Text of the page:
pink lumps in the skin around your anus. As they are exposed to the
outside environment, it’s more common for external hemorrhoids to feel
itchy and uncomfortable. They are prone to bleeding as well.

Hemorrhoids
often befall people who strain during bowel movements—like those with
chronic diarrhea and constipation—and those who sit for too long on the
toilet (yes, you, the one reading this while they take a poop, that
means you!). They can also occur during times of significant weight
gain—like during pregnancy or obesity—or if you engage in frequent anal
intercourse.

Prevalence:
Around 10.4 million Americans
have hemorrhoids. An estimated half of the population will get them by
the time they hit 50, but only a very small percentage seeks medical
attention.

What you can do:
To relieve pain, soak your
anus in warm water for 10-15 minutes a day. Topical cream and
suppository treatments are available over the counter. For particularly
bothersome hemorrhoids, or hemorrhoids that prolapse or sag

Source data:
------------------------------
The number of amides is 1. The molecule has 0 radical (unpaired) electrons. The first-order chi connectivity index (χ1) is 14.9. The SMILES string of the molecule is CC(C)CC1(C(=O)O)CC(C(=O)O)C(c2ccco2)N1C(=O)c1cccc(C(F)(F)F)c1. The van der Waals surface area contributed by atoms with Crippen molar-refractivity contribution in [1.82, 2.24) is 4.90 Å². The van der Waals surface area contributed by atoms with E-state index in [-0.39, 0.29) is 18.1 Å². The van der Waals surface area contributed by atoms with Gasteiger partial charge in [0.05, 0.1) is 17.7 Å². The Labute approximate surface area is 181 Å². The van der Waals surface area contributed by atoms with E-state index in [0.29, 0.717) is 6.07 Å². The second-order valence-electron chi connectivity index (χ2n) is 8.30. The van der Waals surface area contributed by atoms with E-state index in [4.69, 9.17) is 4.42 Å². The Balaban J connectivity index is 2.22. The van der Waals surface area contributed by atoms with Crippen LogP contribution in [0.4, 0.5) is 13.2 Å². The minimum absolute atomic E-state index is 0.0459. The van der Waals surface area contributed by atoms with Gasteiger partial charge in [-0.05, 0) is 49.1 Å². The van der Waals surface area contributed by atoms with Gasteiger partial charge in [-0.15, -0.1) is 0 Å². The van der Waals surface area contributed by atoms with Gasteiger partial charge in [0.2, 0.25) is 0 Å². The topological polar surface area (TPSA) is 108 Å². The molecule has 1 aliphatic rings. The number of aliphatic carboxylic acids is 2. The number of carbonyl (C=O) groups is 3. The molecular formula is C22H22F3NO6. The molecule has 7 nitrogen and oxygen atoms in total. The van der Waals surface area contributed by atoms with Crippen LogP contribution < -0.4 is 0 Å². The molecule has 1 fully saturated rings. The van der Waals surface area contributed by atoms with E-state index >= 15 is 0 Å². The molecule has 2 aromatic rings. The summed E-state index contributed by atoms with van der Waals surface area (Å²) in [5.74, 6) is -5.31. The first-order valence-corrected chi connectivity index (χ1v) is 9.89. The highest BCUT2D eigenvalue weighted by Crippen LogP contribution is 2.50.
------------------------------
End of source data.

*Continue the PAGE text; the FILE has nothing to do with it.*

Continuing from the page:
significantly, medical treatments such as ligation or injection therapy
can be done by your doctor to shrink the hemorrhoid.

Note:
Never
assume bloody stools are automatically caused by hemorrhoids! Blood in
the stool can be a sign of more serious bleeding higher up in your
intestines, and is often a symptom of other diseases, such as colon
cancer. 




Start talking!

These
conditions are more common than you know, even if they’re not usually
talked about. These conditions often come with a stigma—many people out
there don’t feel comfortable saying that they have a hemorrhoid or a
nail fungus. The appearance of psoriasis and cold sores could be
difficult to explain. And for sure, the discussion around depression and
mental illness has vast room for improvement.

With the help of
open dialogue and education, there’s hope that we can one day foster
awareness and acceptance of those who live with these conditions. That
will bring us a huge step closer to giving them a better quality of life
and who knows, maybe even someday, a cure.